Finally, I don't think that "lack of quality glass" is really an issue, or perhaps it isn't (if you don't mind a compromise on things like AF), there's loads of other options, the 67 adaptor probably works, Pentacon 6 lenses can be adapted (I guess?), Arsat etc. don't rule out any old lenses, I sold a Minolta 250mm RF for £360 (bought s/h for £25) which was immediately adapted by it's new owner for a modern DSLR. I suspect that in a controlled environment such a as a portrait studio, the 45/2.8 or 75/2.8 lenses would be great.
All the big camera manufacturers ship APS-C optimised lenses, well except Olympus but that's because they don't sell an APS-C camera . This is just good sense as they can be smaller and lighter (and cheaper) than a full frame lens due to the smaller image circle required reducing the size of the lens elements.
To follow your analogy, is my car worse than your estate because I can't carry a double bed in it? I've never had to and don't expect to so I'd just be stuck with something bigger, heavier and more expensive than I need.
There are two main differences that I know of between digital lenses and the older film counterparts.
Firstly digital lenses will have better coatings on the lenses to counteract ghosts and other reflections from the sensor.
Secondly, particularly with wider angle lenses the angle at which light strikes the imaging surface can be quite steep. For film this is no problem but for a digital sensor it can be an issue. Leica get around this buy setting the microlenses on the sensor at an angle to accept this light.
Thanks for the review Catherine.
Just wow. Snapshots they may be, but still proof that size matters...
H2's aren't /that/ expensive - I can get a new '40 with an 80mm on it for 12.5k GBP. The Pentax, at 10k, isn't what I'd describe as 'fraction' of the 'blad. If you were thinking of the newer H4's I might agree with you - but you'd not be comparing like with like if you did because the 4's are far higher spec.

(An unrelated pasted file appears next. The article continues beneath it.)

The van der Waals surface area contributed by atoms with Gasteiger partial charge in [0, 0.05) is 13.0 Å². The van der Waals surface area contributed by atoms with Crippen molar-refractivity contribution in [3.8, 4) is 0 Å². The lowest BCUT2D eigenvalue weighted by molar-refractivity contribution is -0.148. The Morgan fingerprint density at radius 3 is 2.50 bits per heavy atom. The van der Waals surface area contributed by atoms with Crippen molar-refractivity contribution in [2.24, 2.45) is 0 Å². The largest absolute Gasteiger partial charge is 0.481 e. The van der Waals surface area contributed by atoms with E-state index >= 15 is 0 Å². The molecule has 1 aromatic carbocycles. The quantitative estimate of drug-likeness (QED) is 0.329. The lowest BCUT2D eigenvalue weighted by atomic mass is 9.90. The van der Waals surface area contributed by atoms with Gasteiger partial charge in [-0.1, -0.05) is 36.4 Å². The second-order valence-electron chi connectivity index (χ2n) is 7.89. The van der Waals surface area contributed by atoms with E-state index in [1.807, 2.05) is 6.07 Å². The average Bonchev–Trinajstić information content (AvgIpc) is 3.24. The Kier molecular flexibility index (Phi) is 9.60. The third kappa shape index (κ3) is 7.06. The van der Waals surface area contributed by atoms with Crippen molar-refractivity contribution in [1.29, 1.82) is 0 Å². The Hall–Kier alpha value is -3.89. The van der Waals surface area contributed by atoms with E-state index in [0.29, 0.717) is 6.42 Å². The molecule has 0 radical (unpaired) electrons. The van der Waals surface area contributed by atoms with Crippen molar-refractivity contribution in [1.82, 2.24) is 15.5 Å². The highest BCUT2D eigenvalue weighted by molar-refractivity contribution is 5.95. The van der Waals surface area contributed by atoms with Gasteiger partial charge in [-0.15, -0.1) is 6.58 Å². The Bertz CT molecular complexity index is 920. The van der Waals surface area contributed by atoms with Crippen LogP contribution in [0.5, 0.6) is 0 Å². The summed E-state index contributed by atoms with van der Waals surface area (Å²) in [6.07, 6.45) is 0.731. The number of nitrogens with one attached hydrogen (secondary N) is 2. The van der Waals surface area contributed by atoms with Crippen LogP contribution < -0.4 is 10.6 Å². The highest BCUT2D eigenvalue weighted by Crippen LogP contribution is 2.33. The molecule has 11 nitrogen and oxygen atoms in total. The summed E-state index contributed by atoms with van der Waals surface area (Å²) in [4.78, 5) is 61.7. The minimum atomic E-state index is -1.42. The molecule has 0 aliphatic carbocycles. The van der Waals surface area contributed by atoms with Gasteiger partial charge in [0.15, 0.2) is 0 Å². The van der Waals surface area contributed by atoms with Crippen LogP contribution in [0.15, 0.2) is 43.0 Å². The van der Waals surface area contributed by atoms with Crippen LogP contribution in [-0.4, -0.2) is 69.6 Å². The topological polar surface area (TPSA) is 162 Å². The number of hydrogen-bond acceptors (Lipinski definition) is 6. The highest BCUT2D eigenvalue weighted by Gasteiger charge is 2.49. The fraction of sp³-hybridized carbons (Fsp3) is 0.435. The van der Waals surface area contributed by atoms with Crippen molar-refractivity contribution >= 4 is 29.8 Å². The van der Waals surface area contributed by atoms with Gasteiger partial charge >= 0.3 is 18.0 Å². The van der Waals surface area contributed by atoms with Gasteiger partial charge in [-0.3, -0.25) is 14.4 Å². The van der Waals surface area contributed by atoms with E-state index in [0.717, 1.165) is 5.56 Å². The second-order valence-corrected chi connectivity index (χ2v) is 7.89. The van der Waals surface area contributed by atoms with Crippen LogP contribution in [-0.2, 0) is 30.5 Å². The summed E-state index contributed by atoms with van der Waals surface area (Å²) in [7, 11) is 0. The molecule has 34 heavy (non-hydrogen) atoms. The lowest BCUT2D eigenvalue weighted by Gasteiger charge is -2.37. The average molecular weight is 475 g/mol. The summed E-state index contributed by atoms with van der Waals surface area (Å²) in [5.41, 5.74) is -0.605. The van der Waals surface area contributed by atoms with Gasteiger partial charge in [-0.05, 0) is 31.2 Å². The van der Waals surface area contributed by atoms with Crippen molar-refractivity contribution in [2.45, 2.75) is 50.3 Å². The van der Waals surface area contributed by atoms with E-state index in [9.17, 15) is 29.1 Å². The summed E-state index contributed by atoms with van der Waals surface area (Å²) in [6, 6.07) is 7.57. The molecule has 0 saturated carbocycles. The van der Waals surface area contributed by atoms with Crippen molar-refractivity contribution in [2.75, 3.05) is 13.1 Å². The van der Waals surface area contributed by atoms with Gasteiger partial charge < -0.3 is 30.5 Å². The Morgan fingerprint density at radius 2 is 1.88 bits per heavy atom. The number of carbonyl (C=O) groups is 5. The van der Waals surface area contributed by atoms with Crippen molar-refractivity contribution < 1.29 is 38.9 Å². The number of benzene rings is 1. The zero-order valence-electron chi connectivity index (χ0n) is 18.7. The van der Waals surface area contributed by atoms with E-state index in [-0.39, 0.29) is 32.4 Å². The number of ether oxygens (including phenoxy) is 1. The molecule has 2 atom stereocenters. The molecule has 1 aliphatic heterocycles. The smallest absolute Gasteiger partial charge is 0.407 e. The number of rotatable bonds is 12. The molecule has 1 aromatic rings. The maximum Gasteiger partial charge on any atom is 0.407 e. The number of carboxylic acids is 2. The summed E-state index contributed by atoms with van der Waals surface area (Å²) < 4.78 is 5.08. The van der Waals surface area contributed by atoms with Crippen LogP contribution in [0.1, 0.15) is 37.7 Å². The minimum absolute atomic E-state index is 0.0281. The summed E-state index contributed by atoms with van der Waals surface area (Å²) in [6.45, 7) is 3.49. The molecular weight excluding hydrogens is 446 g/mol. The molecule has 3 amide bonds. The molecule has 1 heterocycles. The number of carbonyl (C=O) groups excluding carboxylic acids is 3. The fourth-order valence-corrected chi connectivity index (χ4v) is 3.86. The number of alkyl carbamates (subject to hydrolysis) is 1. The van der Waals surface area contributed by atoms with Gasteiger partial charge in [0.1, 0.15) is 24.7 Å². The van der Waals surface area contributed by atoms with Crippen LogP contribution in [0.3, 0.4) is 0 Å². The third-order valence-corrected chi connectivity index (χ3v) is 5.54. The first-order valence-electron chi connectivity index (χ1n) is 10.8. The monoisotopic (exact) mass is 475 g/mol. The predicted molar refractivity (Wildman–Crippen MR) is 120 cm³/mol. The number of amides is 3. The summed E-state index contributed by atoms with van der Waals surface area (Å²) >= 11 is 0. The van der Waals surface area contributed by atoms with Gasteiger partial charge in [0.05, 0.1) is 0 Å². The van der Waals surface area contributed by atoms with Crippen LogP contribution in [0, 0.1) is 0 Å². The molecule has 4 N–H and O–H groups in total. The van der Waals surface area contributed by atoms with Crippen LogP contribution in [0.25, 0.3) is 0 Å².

However, interesting to see that the US price is also 10K..but in Dollars. If I were getting a couple of bodies for a business , I'd be seriously better off taking a flight over the pond. What, no guarantee on grey imports? I'd have it under an extended cover anyway 'cause they're not exactly disposable items. Isn't the Internet a wonderful thing when it comes to getting a decent deal? ;-)
Hasselblad has never offered a digital system body with the build quality, features and integration that the Pentax has, so it's a bit unfair to Pentax to compare any of them.
A Hasselblad with the same 40MP 44x33mm sensor (H4D-40) costs twice as much, and that 80mm f2.8 lens you get for free is equivalent to using a 63mm f2.2 on a 35mm format camera, never a popular focal length. They literally have to give them away.
That's a very nice sensor for a home astronomy setup. :)
you know, that's just what I was thinking
glue it to a peltier device and a passive heat sink, and robert's-yer-mothers-brother.
Large old area, mind, have to do the sums on the objective.
Your sample shots suck. Shoot everything wide open? Seriously. Worst sample shots ever!
Medium format? Meh...
What I want is a digital back with about 3,000 pixels per inch, or even lower, for my five by four. I'll settle for monochrome, even - but it has to be at a sensible price, say a grand or so. And it has to cover the full 5*4 area, not some random fraction thereof.
Until then, it's Pan-F, D-76, and a half-decent film scanner so I can use lenses with proper tilt and shift movements.